A new online course from First Draft -- our partner across the hall at Harvard’s Shorenstein Center -- helps journalists use free tools to track down, source and verify information they find online.
Smartphones are distracting. New research shows this distraction can lead to boredom, antisocial behavior and unhappiness.
We spotlight 10 of the most compelling academic studies published in 2017, which delve into meaty topics such as venture-backed startups, artificial intelligence and the spread of disinformation.
This study, published in
Journalism in 2017, examines how journalism branding efforts affect the personal identities of reporters, editors and columnists.
This collection of research offers insights into the impacts of fake news, including fake Twitter images, and how people use the internet to spread rumors and misinformation.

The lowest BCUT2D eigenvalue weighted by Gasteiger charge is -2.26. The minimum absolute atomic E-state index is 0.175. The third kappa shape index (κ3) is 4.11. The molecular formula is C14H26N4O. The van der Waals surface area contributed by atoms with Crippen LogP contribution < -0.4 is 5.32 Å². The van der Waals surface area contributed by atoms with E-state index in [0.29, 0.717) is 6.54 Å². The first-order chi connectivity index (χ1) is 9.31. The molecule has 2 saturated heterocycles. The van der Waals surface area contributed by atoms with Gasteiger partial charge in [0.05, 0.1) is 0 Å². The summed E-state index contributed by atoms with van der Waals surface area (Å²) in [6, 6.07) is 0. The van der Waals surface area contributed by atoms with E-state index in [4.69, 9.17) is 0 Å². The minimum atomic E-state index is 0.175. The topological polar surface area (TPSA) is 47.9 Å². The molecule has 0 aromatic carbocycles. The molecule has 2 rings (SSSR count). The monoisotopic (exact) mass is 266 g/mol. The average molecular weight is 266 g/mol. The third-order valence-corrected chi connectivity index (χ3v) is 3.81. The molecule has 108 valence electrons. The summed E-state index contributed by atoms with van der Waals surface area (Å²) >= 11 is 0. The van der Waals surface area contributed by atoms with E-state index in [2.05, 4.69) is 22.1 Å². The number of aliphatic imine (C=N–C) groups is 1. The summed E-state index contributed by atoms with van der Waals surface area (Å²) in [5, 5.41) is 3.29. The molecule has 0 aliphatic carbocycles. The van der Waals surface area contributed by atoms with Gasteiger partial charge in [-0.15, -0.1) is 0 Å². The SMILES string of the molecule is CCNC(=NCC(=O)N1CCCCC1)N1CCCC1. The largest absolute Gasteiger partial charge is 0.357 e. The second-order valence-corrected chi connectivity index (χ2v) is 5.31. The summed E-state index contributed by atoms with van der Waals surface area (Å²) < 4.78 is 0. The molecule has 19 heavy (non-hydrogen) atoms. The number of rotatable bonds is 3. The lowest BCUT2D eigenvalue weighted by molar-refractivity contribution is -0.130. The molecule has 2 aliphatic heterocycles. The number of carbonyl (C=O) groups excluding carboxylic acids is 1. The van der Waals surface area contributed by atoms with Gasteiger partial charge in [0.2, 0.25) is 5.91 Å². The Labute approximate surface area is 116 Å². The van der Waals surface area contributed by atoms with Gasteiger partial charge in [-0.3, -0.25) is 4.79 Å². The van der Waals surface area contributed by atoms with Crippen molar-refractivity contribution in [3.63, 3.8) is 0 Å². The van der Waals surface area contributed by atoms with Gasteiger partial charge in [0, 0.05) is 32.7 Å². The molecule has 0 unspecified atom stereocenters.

This collection of academic research examines the issue of bullying and child suicide. We included research that looks specifically at suicide and bullying among sexual-minority youth, including gay and lesbian students.
Almost everyone has a smartphone. They can be distracting. But new research shows they may also impair our ability to think straight even when we’re not using them.
Despite major changes in media and technology over the past 20 years, a new study of children's news habits finds that "parents are still at the core of developing news interest and patterns of consumption."
Talk of fake news dominated the 2016 presidential election cycle. New research examines how people fall for such disinformation.
Millions of people have turned to crowdfunding platforms to raise money for medical care and stave off bankruptcy. This collection of research examines the trend from multiple angles.